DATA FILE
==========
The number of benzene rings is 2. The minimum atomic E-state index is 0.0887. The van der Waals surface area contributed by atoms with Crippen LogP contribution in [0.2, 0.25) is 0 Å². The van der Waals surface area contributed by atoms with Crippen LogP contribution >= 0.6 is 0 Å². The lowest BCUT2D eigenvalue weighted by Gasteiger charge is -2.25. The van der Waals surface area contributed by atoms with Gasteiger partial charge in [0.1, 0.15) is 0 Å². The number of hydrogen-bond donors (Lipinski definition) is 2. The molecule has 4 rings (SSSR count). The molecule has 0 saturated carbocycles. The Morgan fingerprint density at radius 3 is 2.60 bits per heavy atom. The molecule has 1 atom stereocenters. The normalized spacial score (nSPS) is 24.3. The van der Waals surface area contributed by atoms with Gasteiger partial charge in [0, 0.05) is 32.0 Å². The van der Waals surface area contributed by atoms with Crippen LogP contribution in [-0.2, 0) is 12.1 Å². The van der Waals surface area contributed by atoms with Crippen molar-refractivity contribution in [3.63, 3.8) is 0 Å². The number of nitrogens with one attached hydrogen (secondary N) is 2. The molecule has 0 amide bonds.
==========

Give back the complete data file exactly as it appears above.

The number of benzene rings is 2. The minimum atomic E-state index is 0.0887. The van der Waals surface area contributed by atoms with Crippen LogP contribution in [0.2, 0.25) is 0 Å². The van der Waals surface area contributed by atoms with Crippen LogP contribution >= 0.6 is 0 Å². The lowest BCUT2D eigenvalue weighted by Gasteiger charge is -2.25. The van der Waals surface area contributed by atoms with Gasteiger partial charge in [0.1, 0.15) is 0 Å². The number of hydrogen-bond donors (Lipinski definition) is 2. The molecule has 4 rings (SSSR count). The molecule has 0 saturated carbocycles. The Morgan fingerprint density at radius 3 is 2.60 bits per heavy atom. The molecule has 1 atom stereocenters. The normalized spacial score (nSPS) is 24.3. The van der Waals surface area contributed by atoms with Gasteiger partial charge in [0, 0.05) is 32.0 Å². The van der Waals surface area contributed by atoms with Crippen LogP contribution in [-0.2, 0) is 12.1 Å². The van der Waals surface area contributed by atoms with Crippen molar-refractivity contribution in [3.63, 3.8) is 0 Å². The number of nitrogens with one attached hydrogen (secondary N) is 2. The molecule has 0 amide bonds.